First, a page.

Robot Dino artwork by Kelsey Liggett
“Five Functions Of Your Bionosaur” by Rachael K. Jones
Your parents first activate your bionosaur when they bring you home from the hospital. The bionosaur was a baby shower gift from your mom’s favorite aunt. They were nervous about its size, the stainless steel maw, the retractable razorclaws inside its stubby little arms, but the aunt had insisted. She’d programmed it herself, covered its titanium-alloy skeleton in top-grade synthskin featherscales, and pre-loaded it with educational apps.
“Be A Thunder, Release A Roar” by Osahon Ize-Iyamu
It’s January 2028 and young Uwaila watches the TV, fixated at what’s right in front of her. The dinosaurs appear with a mighty boom, with feet that hit the earth like a rumble. They make everything look so small, all humans look so little, make everybody afraid. They hold a certain kind of power Uwaila needs, a roar and gentleness that makes them perfect to watch.
“The Caretaker Noticed” by Katie Spina
I believe they suspect. I have no one to blame but myself.
You see, I have a secret. One the caretaker was never meant to know. Because if they know, then they may try to kill me. Or worse.
Playtime became a lot less fun at the Armstead County Technology Fair yesterday. Authorities are warning citizens to remain outside the wi-fi range of the local Best Buy after hundreds of robot dinosaurs turned on customers in what the store manager called, “An unforeseeable and totally surprising merchandise malfunction.”
“Small Things Pieced Together” by Ginger Weil
Turns out assembling flatpack dinosaurs is the real test of a relationship.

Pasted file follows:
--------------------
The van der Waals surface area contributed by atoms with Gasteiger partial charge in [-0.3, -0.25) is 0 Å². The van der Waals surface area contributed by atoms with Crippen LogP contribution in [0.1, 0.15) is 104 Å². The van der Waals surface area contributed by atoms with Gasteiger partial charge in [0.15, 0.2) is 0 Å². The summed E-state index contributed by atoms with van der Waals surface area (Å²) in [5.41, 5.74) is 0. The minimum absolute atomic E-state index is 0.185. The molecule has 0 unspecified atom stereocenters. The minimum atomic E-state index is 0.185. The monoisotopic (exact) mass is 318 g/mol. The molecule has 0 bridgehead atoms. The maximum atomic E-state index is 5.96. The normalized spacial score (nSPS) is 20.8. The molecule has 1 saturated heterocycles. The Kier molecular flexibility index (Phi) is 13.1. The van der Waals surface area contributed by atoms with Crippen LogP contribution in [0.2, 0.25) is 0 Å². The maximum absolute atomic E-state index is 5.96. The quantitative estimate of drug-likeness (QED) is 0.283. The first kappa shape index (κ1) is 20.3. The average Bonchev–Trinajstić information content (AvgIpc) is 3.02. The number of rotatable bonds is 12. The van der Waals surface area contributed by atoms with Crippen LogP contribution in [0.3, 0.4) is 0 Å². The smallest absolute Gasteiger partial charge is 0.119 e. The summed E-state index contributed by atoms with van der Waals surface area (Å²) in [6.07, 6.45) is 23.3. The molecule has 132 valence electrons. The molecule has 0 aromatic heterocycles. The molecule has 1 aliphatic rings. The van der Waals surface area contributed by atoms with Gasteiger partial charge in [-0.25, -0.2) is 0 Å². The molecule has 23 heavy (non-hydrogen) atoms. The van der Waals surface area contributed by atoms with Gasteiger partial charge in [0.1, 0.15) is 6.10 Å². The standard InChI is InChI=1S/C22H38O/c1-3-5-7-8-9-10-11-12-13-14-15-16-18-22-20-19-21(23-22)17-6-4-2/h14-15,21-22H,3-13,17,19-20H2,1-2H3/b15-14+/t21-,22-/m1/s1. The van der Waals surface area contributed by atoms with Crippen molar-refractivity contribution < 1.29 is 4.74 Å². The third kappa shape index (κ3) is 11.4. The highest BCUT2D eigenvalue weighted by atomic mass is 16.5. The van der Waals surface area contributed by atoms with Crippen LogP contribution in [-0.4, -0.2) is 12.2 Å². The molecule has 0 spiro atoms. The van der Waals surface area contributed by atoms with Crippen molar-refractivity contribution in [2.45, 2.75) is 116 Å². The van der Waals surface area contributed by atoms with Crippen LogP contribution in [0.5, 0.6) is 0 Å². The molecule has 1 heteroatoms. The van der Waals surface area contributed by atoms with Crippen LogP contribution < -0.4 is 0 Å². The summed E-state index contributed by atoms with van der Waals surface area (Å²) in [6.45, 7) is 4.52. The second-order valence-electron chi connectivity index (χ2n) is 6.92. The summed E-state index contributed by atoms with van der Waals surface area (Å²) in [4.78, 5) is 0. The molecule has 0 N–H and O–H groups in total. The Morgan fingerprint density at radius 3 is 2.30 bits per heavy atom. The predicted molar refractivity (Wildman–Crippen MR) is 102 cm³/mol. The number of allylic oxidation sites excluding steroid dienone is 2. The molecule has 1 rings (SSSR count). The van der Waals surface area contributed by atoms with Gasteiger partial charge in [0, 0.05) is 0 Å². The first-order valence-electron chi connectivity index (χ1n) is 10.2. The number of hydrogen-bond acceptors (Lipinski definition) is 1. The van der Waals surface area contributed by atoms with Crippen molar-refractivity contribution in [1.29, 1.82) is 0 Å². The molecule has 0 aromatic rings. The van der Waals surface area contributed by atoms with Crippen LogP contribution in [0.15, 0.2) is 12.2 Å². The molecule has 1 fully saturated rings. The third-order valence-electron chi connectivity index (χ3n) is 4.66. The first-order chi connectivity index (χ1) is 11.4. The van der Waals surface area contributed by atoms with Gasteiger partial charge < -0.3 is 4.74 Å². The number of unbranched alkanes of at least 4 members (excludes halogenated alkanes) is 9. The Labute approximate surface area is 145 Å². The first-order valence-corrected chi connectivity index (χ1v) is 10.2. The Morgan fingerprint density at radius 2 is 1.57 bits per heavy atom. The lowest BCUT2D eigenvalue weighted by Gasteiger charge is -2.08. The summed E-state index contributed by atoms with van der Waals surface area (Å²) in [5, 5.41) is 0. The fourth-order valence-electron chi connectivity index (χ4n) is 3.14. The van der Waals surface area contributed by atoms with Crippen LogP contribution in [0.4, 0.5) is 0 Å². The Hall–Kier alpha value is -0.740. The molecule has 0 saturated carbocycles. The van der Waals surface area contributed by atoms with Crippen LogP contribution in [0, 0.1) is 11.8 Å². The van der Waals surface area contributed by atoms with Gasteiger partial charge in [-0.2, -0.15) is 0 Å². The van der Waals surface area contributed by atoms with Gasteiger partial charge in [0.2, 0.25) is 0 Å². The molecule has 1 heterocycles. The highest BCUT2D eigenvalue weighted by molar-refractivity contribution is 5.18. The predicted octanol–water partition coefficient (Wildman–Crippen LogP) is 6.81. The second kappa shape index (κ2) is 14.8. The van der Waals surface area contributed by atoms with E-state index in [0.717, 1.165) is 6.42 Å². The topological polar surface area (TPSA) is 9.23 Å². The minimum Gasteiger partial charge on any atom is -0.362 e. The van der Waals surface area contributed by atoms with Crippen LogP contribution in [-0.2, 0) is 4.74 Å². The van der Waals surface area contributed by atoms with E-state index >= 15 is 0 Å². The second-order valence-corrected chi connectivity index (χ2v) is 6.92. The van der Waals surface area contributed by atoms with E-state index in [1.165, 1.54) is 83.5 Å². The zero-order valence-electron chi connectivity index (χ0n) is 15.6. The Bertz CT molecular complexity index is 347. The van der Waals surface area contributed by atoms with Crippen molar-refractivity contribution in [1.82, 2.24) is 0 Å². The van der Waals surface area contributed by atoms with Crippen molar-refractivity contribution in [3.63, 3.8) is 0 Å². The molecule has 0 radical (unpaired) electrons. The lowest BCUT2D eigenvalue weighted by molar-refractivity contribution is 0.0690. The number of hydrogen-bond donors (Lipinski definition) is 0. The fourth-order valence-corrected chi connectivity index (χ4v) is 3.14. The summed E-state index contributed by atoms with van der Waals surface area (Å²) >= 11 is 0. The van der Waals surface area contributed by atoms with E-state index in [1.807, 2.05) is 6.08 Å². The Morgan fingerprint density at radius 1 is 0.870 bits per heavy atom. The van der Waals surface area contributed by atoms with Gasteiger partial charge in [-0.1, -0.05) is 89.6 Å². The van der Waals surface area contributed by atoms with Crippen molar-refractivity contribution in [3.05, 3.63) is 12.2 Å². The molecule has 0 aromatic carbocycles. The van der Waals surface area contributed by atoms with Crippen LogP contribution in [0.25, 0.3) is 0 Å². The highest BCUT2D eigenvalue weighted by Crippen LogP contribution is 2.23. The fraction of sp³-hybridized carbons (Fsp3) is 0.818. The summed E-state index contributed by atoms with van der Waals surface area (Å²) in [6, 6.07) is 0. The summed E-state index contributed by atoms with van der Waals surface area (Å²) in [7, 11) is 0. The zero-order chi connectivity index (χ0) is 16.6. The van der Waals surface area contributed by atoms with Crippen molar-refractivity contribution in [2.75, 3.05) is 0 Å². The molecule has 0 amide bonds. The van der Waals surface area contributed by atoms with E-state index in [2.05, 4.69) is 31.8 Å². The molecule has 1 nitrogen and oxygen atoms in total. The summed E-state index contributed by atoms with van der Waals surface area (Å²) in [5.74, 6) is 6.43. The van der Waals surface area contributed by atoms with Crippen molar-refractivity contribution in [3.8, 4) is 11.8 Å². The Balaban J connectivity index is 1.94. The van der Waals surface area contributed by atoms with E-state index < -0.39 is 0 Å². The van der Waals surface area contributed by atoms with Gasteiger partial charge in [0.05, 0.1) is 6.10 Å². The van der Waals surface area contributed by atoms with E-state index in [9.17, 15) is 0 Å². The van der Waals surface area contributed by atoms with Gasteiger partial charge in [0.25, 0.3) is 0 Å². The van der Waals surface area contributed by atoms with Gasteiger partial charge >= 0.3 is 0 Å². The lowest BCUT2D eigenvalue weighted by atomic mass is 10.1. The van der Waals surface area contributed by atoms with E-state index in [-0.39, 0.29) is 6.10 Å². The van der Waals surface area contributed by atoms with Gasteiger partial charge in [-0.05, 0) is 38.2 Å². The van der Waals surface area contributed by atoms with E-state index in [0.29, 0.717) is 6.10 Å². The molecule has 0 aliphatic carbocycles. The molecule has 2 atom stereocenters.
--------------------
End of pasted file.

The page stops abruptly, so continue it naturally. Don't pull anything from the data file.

I’d been dating Polyxeni for five months and we’d moved in together about two weeks ago. We were on our third trip to Ikea. At least I had my mom’s old pickup truck so we didn’t need delivery.
“Hunting On Ethera” by M Raoulee
The first rat came to Ethera on a cargo ship. It escaped planetside quarantine and fled into the blue pollen dust of the Northern continent spring.
A decade later, spring was no longer blue.
“METALSAURUS” by Morgan Swim
“Nessa, didn’t you like anything at the park today?” Mom leaned against the wall of their motel room and pulled off her sandals. The tops of her feet, along with the rest of her, was burnt from the Florida sun.
“The dinosaur ride was okay, I guess,” Janessa said.
“The Six Raptor-Wives of the Utah Rangelands” by Hayley Stone
Aragon went missing first.
It made a kind of cosmic sense. The first of Henry VIII’s wives and also the first to die—not that Evelyn believed her gynoid raptor was dead. Malfunctioning or caught between some quakies seemed more likely. As emergency management specialist for Utah’s Strategic Predator Initiative, however, Evelyn’s job was not to make guesses, but to identify problems, develop solutions, and occasionally win in-house naming contests to the regret of her superiors.
“Research Lab Electricity Usage Timesheet Reporting” by Ada Hoffmann
The robots had learned to open doors.
Priya jumped as the door between the shared lab and her office crashed open. Into the paper-strewn space stomped a pair of raptor-sized machines, gleaming chrome and glittering eyes. Their sickle-shaped toe-claws—really just blunt grabbers, but intimidating to look at—scrabbled at the carpet as they adjusted their positions. Then both robots hopped onto her desk, scattering papers everywhere.
“Even to the Teeth” by Karen Osborne
The way to save yourself, o captain, is simple.